Typical enterprise risks observed by Rose include inadvertent data breaches, phishing, business email compromise, invoice redirection, and ransomware. She aims to demystify these commonplace issues that are not difficult to anticipate, but that are sometimes misunderstood by businesses who overestimate the sophistication of the attackers who may not even themselves be technical.
“There are ransomware vendors. They develop the ransomware and they sell it and maybe it’s a one-off cost or maybe you give them a percentage. It’s not this barrier where it has to be these highly technical, highly sophisticated people that are designing, developing and deploying this. It’s a business to them.”
But the impact of a ransomware attack can undoubtedly outweigh the sophistication of the perpetrator, in cost, downtime and reputational damage – making preparation and protection of utmost importance.
“The biggest issue that I see, and this is actually a failure internally, is lack of communication and lack of understanding. I want to do awareness training for the non-technical team members, teaching them different threats and risks and understanding their job in the whole cyber defence machine. But I also want to teach and bring awareness to senior leadership and understanding that security is just a risk-based approach just like any other business thing.”
For Rose, it’s about building the foundations to combat cyber attacks by tailoring solutions in a way that is proportionate to the attack surface of each individual business, meaning that businesses need to understand what the risks are – and what they are not.
“You do see in the news zero days and new vulnerabilities, and it’s important to keep up your threat intelligence and pay attention to what’s going on. But I think we get too excited about new exciting risks, and new exciting attacks, and a new type of ransomware, and a new type of phishing campaign. If we focus so much on these new attacks and these new risks, we’re forgetting that actually the majority of breaches, the majority of incidents are opportunistic,” she explains.
“For the majority of people, the likelihood of a nation state targeting you is pretty low, the likelihood of ‘I want to target you for you’ is pretty low.”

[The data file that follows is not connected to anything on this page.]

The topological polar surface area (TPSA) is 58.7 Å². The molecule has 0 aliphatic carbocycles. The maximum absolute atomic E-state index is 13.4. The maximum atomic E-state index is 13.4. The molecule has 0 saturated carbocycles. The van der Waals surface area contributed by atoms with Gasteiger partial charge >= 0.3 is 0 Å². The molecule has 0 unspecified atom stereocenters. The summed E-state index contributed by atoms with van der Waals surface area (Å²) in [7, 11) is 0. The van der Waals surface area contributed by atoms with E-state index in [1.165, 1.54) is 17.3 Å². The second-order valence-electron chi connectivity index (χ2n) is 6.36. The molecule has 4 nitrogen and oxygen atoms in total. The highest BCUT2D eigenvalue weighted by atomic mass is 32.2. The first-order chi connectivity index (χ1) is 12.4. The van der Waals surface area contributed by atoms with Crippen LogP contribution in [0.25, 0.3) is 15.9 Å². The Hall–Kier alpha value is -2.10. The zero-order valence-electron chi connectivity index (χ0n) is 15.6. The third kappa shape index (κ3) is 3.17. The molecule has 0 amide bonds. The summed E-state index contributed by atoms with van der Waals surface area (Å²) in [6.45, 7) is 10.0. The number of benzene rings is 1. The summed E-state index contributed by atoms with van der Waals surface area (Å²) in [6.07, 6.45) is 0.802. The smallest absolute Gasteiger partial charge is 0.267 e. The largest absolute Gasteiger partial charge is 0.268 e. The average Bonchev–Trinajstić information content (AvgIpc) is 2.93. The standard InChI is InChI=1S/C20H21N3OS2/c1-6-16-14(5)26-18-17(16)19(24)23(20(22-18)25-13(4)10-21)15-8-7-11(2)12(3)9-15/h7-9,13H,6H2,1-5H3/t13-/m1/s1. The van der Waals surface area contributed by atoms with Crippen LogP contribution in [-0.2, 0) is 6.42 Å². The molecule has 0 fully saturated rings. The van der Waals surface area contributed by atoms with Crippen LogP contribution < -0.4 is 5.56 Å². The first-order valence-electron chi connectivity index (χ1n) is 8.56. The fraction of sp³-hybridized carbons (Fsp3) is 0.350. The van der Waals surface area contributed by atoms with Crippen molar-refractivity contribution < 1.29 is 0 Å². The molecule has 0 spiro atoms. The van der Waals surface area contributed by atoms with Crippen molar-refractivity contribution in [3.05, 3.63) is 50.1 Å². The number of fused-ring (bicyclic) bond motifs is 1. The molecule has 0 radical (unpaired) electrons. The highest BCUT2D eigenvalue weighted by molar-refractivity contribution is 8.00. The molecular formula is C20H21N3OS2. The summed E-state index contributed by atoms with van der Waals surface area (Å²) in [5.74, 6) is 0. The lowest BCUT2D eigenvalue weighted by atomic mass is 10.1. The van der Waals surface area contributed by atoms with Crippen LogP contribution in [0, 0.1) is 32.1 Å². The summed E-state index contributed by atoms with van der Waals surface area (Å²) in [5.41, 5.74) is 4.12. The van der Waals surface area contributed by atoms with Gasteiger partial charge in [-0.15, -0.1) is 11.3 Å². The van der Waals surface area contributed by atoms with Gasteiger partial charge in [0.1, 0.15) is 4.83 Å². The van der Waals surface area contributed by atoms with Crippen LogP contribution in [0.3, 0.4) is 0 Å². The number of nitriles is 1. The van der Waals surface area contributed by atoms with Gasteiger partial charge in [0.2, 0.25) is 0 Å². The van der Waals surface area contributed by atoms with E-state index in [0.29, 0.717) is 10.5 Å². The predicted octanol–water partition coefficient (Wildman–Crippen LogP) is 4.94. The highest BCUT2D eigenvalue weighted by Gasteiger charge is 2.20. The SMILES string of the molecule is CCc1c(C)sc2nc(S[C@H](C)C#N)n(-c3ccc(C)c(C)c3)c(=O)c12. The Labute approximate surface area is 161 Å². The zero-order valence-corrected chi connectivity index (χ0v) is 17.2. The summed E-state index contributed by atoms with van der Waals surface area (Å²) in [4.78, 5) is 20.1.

Instead, she says, it’s about building and maintaining the basics – keeping devices up to date, patching, strong passwords, multi-factor authentication, robust firewalls, configuration management, logging and monitoring, alongside strong disaster recovery and business continuity plans, and documented methodology including for vendors and third parties.
She says: “There’s so many things that we have to consider that I think getting too stuck on what’s a sexy issue is actually going to be a bigger risk, because you might be spending money that you don’t have trying to protect against an attack that’s never going to happen, or very unlikely to happen, but you’re failing in a very, very, very simple way.”
Rose recommends that organisations identify their current cyber maturity level, and then use that to assess what maturity level they need to work towards.
“In so many situations they’re spending quite a bit of money on these really innovative solutions worth quite a bit of money but they’re having these huge gaps, because maybe the solutions are only using about 10 to 20% of their capability, you’re spending a very high amount on the licence but maybe you didn’t do the training, so the technical people don’t know how to tailor that or actually make it effective. You’re spending quite a bit of money on security awareness, but you’re not measuring is it actually touching on the behaviours that you need it to, and are people understanding it?
“Documentation is a massive part of cybersecurity. Because if an incident happens, and you have absolutely no idea of what your network is or what the expected configuration is or how things communicate, you’re already way behind, because you now have to identify that and also figure out what’s actually the intruder and what’s just a network.”
Overspending is surprisingly common in cyber security, says Rose, as is underspending on areas like training. Identifying gaps and unnecessary spend can allow teams to budget more effectively and create an appropriate operating model and improvement roadmap.
From there, she explains, it’s about focusing on the 1%.
“You need to look at how can we improve 1% over time, not how can we make the most advanced, sexy solution. And that’s going to protect you against the majority of breaches and incidents, because even if there’s still an incident, you’re going to be able to respond and recognise much quicker because you’ll have controls in place.”